Occupational Health & Safety points out that eye injuries account for 25% of all welding injuries, making it the most common injury for welders. While malfunctioning equipment sometimes occurs through no fault of the welder, consistently observing safety standards designed to protect welders from burns, respiratory distress and accidental explosions will greatly reduce the chance of severe accidents occurring to welders. As welding is becoming an increasingly attractive career choice for many, safety training is a crucial part of a welder’s certification program.
10 Welding Safety Tips
1. Wool is the most commonly used fabric for protective clothing because it offers high resistance to fire. Never wear synthetic fabrics while welding–most melt immediately upon exposure to heat. Cotton is an acceptable fabric if it has been treated with a fire retardant compound.
2. Avoid rolling pants cuffs or sleeves while welding. Hot sparks or tiny pieces of smoldering metal could land in the folds and burn through clothing. In addition, tucking your pants into your boots makes it easy for sparks to fall into your boots.
3. Boots should be made of high-grade leather and cover at least eight inches above your ankle. Welders working around heavy items that are moved frequently should also wear safety toe boots. Prevent shoelaces from catching on fire by covering them with metatarsal guards.
4. Always wear eye protection to prevent retinal burning or future development of cataracts. Welding arcs emit infrared radiation and ultraviolet radiation. While you can feel IR as intense heat, you cannot feel UV radiation. Arc welders who do not wear eye protection may suffer “welder’s flash” a potentially serious eye condition that causes swelling, pain, extreme watering of the eyes and temporary blindness.
Have You Considered a Career in the Skilled Trades?
Fill out the form to recieve a no obligation info packet.
5. Your welding helmet’s filter lens should be dark enough to block sight of the arc. Lighter shades are available to accommodate other welding projects, as long as you remain above the minimum recommended shade (rating).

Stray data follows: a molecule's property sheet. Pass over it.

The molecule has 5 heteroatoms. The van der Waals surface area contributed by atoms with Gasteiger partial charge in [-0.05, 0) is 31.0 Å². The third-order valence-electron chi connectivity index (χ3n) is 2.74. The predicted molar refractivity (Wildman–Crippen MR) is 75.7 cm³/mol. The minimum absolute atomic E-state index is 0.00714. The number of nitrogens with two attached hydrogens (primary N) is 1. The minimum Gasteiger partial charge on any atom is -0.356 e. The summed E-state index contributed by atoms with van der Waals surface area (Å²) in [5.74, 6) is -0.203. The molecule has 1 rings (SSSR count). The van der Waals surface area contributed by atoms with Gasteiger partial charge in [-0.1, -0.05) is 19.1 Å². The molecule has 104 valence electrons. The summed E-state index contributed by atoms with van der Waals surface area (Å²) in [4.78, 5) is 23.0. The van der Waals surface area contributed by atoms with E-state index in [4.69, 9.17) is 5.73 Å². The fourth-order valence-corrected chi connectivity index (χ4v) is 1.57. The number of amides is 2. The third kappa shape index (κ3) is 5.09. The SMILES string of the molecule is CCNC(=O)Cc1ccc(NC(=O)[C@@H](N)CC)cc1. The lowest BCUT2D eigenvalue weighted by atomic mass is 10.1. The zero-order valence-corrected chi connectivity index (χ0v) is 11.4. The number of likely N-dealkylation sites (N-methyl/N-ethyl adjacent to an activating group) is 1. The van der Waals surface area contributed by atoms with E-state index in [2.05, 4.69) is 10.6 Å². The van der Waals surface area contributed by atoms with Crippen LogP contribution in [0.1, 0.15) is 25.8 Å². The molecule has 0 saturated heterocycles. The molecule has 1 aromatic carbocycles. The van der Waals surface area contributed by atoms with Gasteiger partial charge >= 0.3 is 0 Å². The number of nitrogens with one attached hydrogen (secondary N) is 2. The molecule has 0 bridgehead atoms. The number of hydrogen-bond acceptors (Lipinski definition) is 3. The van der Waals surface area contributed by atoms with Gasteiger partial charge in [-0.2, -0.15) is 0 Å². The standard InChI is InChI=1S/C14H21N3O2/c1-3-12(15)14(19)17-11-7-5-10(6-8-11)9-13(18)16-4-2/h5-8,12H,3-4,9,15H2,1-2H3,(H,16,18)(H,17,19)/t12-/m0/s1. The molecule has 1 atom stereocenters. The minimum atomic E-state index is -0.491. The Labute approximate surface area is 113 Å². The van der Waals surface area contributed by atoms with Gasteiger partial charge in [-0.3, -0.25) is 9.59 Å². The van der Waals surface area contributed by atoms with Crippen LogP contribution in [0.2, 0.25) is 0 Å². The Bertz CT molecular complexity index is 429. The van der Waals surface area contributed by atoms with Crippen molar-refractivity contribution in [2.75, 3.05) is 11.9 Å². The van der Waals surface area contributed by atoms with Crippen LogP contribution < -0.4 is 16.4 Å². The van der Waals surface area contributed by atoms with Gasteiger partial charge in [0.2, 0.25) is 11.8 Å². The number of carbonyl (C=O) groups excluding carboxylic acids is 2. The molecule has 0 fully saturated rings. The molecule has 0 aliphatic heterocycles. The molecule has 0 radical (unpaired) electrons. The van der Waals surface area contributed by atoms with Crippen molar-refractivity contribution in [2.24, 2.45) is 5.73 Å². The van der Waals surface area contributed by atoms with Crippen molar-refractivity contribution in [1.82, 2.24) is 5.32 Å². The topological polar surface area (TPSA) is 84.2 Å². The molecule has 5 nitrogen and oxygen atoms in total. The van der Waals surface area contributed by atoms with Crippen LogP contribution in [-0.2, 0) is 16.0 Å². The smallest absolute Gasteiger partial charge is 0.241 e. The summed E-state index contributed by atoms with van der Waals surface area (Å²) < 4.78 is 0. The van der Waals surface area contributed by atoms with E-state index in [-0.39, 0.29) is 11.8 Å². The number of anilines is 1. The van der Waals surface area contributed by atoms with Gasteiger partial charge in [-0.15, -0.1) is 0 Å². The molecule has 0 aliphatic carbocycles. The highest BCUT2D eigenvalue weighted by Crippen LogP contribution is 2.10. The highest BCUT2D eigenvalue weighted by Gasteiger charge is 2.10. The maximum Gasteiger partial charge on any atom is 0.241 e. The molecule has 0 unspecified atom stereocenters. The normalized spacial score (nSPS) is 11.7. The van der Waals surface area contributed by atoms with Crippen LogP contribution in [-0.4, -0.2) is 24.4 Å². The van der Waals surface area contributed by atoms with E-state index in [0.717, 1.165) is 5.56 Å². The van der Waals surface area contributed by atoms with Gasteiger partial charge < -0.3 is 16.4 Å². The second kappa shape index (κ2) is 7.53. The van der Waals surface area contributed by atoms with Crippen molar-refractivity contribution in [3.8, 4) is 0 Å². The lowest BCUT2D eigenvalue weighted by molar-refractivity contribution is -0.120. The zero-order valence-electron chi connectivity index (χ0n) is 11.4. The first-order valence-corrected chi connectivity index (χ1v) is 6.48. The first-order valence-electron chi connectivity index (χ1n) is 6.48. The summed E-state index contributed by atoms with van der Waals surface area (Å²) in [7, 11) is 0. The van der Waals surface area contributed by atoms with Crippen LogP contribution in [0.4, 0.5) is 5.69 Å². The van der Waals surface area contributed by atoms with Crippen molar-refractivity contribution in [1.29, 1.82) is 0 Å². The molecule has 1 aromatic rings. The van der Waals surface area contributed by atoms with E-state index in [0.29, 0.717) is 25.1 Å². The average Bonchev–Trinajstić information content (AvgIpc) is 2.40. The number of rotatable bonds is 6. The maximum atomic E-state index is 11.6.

6. Protect your ears from dangerous particles and sparks by wearing earmuffs or earplugs.
7. Always handle acetylene cylinders with extreme care to prevent damage to the safety fuse plug or valves. Store cylinders upright in dry, well-ventilated locations at least 20 to 25 feet from combustible materials. Exposing acetylene cylinders to heat increases pressure and may force the safety fuse plug to blow out.
8. Wear flame-resistant aprons to further protect the chest area when welding jobs produce excessive radiant energy and sparks.
9. To avoid inhaling “fume plumes”, welders need to ensure that proper ventilation (mechanical or natural) is established and working prior to beginning a job. Removing welding fume is optimized by forcing airflow across the face instead of forcing air from behind the head.
10. Perform a thorough inventory of all hazardous materials involved with the welding project by accessing the Material Safety Data Sheet that should always be made available by the welder’s employer.
The American National Standard Institute for Welding
ANSI offers “safety considerations within the welding industry, covering everything from generally applicable guidelines to requirements specific to a single piece of equipment used for a single welding procedure”. These guidelines cover airborne, arc welding, equipment, personal protection and general welding safety standards. Additional information regarding welding safety and health tips can also be found at the U.S. Occupational and Safety Health Administration website.
This blog has been labeled as archived as it may no longer contain the most up-to-date data. For a list of all current blog posts, please visit our blog homepage at https://www.tws.edu/blog/